Israeli Bomb Sets Back Iranian Nuclear Program
The Natanz fuel enrichment site has been seriously damaged.
Interesting and surprising news from the New York Times (“Iran Admits Serious Damage to Natanz Nuclear Site, Setting Back Program“):
A fire at Iran’s main nuclear fuel enrichment site caused significant damage, setting back the country’s nuclear program by months, the government acknowledged on Sunday, after initially saying the destruction was minor.
A Middle Eastern intelligence official with knowledge of the episode said Israel was responsible for the attack on the Natanz nuclear complex on Thursday, using a powerful bomb. A member of the Islamic Revolutionary Guards Corps who was briefed on the matter also said an explosive was used.
Both officials spoke on condition of anonymity when discussing sensitive intelligence and operational topics.
Suspicion in Iran has focused on Israel and the United States, which have sabotaged the nuclear program in the past and have vowed to keep Iran from developing nuclear weapons. In the past, Israel and the United States have used cyberattacks to damage Iran’s nuclear program, but that has been ruled out as a cause in this case, the Revolutionary Guards member said.
Though there was no way to verify its involvement independently, Israel’s intelligence network has shown its ability to strike in the heart of Iran, breaking into a warehouse in Tehran in 2018 and stealing half a ton of secret records documenting Iran’s nuclear project and spiriting them out of the country. Many of these records were given by Mossad, the Israeli spy agency, to the International Atomic Energy Agency, with many new clues of where Iran might be hiding forbidden equipment and raw material.
If the damage at Natanz was an attack by a foreign power, it reinforces Iran’s vulnerability as its economy is strangled by sanctions imposed by a hostile Trump administration and its population is ravaged by the Covid-19 pandemic.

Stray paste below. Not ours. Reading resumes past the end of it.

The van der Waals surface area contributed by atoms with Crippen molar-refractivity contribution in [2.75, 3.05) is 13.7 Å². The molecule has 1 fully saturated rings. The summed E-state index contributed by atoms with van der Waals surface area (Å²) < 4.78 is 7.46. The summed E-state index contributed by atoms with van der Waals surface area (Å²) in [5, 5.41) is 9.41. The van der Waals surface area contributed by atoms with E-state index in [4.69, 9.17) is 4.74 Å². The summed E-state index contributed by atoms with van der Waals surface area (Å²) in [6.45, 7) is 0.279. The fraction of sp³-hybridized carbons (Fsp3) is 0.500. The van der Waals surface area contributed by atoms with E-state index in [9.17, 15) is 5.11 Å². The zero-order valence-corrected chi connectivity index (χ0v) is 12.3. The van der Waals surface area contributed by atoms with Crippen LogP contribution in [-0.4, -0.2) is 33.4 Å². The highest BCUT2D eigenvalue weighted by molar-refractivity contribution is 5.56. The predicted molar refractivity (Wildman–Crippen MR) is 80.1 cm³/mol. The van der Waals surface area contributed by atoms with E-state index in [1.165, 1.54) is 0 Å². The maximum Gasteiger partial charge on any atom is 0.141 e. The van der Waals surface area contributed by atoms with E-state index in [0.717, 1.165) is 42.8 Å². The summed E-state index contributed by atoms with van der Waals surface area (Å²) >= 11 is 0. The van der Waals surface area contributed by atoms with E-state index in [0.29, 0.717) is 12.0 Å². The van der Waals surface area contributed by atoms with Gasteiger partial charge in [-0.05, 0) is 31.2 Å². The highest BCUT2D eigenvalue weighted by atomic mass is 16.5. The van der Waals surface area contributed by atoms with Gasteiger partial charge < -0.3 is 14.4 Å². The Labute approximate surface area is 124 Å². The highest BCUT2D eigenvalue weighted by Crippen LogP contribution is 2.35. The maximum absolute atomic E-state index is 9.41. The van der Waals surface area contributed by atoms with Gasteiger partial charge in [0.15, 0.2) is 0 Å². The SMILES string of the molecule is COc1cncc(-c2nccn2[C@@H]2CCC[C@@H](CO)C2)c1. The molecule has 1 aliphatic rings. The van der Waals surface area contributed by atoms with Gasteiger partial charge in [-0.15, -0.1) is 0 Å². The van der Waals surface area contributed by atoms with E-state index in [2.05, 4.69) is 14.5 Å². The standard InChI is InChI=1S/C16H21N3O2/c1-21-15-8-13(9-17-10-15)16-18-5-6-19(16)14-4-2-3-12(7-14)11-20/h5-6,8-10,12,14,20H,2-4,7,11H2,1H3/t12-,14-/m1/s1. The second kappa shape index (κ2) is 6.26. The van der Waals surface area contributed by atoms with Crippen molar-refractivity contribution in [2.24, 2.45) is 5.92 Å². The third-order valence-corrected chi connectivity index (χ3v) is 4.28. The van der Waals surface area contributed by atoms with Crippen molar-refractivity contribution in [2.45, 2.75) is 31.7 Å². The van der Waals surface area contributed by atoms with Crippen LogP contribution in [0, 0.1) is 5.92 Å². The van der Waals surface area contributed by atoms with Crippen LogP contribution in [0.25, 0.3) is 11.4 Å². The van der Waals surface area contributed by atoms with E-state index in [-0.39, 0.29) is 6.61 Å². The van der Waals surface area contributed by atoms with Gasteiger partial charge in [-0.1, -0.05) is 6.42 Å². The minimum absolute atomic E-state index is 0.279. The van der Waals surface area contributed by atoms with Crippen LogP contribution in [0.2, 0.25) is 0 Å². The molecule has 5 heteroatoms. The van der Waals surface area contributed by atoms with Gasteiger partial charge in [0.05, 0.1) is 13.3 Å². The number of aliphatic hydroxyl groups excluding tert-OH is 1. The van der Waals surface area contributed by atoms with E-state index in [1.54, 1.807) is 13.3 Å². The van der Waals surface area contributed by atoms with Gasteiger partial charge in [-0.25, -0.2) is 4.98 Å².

This would seem to be unalloyed good news, as a nuclear-armed Iran is a nightmare for the region.
One wonders when and how Iran will retaliate. Thus far, its reprisal for the US assassination of Quds Force commander Qassem Soleimani has been limited to relatively limited strikes on US forces in Iraq.
Sam Dagher warned that more would be forthcoming:
Over time, the United States, Israel, and their allies—and all those perceived as harming Iran’s regional strategy—will face retribution, though, most likely in the form of covert operations and actions that will be much harder to trace back to Tehran. It would, in a way, be back to basics: bombings, assassinations, and stealth tactics long attributed to Mughniyeh. Indeed, Soleimani himself touted such efforts both at the memorial service for Mughniyeh and in a rare TV interview he gave in October. As Soleimani put it, it is the technique of “appearing like a sword and disappearing like a ghost.” It’s as if he were instructing his soldiers on the path they would have to take after his demise.
During the memorial for Soleimani, Nasrallah vowed to avenge his comrade’s killing by driving U.S. troops from the region and returning them to America “in coffins,” echoing the vow Soleimani made in 2018 to avenge Mughniyeh by “eradicating” Israel. Hezbollah will not shy away from carrying out operations against the U.S. and its allies, and may even resort to the campaign of assassinations and bombings that it turned to in Lebanon starting in 2005, when it felt under siege and compelled to defend its existence.
Elsewhere, having reconciled with Hamas after the two sides fell out over Iran’s support for Assad, Tehran could turn to the group to ratchet up confrontation with Israel in Gaza. In Syria, both Iran and Hezbollah will seek to maintain their presence and influence—Assad, for one, knows his survival hinges on patronage from Iran and Russia; Tehran, meanwhile, sees Syria as the second-most-important country in its axis of resistance, after Iran itself. And in Iraq, Iran’s proxy militias “have the wherewithal and expertise to escalate the situation and deliver painful blows to the U.S.,” Hashimi told me. There, too, he said, the focus will be on mobilizing assassination squads and mounting other special operations, rather than on carrying out conventional attacks on American forces.
So much has happened since that the .Soleimani killing seems like years rather than a mere six months ago.
For now, a weakened Iran is something to celebrate. If nothing else, it lessens the chances that an erratic US President will do something foolish between now and the November elections. But the setback is only temporary and the longer-term consequences unknowable.
One hopes a Biden administration will be in place a little more than six months from now to put the nuclear deal back in place and then work on improved inspection regimes.